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For Gaynor. I wish I had encouraged you more.

“You can’t, you’re a woman and women don’t race F1.”

Those were the words that my friend relayed to me years ago when we were at a friend’s birthday. As I listened to her story, I sat quietly with my mouth open in disbelief. Here was a clearly capable and spirited human who wanted to race, be the best she could be and see how far she could go.

As if it was no big deal, she played down the fact she regularly beat Jenson Button when they were karting. At the time when she told the story, Button was the new boy on the grid but we were still amazed and hanging on her every word. I eventually asked her why she didn’t take her racing career further and she told me it was because of two reasons which turned out to be one.

One was that they couldn’t afford to maintain the money required for karts, a team, transport etc. And the other reason was because she was a woman. My heart broke. I was in my late teens and women were not represented in racing back then. She’d been sold some bullshit line about women not being able to take it further than karting because they weren’t strong enough to handle the car. She couldn’t get sponsors like the guys, no one wanted to give her a chance even though she was winning races on a weekly basis… Against future F1 drivers.

The conversation moved on and so did we all. I never kept in touch with her, but that conversation stayed with me. She’s about the same age as Susie Wolff and ultimately, that’s why I’m so gutted about Susie’s retirement. No one sold her the line about not being strong enough to handle an F1 car. She knew she had to work to tame the beast and she did. She put the work in, probably more than physically stronger humans, so she could drive one. She had family around her that knew anything could be beaten. It’s not about being a woman, it’s about being as good or better than other humans and that’s what they saw.

It was someone else’s narrow view of the world that brought my friend’s dream to an end.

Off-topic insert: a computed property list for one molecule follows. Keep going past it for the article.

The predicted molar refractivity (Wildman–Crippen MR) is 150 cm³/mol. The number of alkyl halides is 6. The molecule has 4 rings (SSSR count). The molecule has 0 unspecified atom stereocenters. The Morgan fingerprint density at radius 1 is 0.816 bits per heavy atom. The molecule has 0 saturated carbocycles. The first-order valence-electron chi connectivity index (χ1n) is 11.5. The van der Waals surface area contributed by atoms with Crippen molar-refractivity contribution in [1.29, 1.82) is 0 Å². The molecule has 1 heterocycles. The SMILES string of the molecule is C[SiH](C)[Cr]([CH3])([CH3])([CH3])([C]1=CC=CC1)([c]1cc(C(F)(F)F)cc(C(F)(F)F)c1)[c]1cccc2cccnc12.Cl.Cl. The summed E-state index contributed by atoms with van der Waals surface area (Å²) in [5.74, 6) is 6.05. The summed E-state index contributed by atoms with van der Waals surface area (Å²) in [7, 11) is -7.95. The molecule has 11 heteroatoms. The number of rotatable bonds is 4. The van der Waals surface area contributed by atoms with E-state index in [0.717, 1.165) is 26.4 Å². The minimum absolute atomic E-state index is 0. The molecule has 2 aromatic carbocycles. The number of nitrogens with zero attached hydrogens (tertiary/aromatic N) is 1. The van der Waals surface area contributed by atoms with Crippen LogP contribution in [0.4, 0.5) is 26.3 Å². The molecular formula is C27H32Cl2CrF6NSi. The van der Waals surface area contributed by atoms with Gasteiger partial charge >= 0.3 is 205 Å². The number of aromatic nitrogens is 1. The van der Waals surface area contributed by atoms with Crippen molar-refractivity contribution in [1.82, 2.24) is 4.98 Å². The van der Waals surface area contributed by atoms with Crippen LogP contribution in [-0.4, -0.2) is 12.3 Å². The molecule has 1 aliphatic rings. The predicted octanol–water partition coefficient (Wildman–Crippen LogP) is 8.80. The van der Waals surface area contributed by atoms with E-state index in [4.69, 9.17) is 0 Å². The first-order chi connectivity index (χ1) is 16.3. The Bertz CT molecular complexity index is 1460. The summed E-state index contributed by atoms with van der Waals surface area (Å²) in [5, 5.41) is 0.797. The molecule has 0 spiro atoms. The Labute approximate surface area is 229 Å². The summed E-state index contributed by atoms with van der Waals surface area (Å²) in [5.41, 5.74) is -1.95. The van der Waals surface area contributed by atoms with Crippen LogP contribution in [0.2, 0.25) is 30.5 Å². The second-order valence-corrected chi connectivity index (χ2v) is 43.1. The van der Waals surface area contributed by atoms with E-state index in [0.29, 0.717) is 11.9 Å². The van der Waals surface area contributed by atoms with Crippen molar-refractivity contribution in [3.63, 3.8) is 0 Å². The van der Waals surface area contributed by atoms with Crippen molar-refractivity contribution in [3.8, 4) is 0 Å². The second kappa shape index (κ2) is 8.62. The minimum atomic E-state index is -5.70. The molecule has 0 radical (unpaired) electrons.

“No one has done it so how could you?”

Sadly, we didn’t have access to the internet back then to find out about other women who had raced but who knows what may have happened. There is also the industry as a whole to consider but when you are racing, the results a speak for themselves.

The podium doesn’t see gender, it sees winners.

The most striking thing about the Susie Wolff statement is that she said you have to see it to believe it and that’s true. But there’s also something else to take away and that’s you have to believe in yourself to see it happen. If you have a dream that shatters an industry then you have to beat then rest of the people who are in the running.

Make it Goddamn obvious that you are the best.

Never EVER think you’re any different because you’re a woman. You may have different tactics and push harder in different ways, but the results are the same. On the starting grid, ready to race… How you got there is down to you and ignoring what has come before you.

I’m very grateful that my parents never saw me as a girl, they saw me as a human who had to put the work in just as much as everyone else. And now, I plead for the parents, families, friends and loved ones to do the same to all humans. Encourage others to follow their dreams when it seems ridiculous and when industries aren’t used to women competing.

Give them a reason not to ignore you.

Go out there and win.

The results don’t lie.

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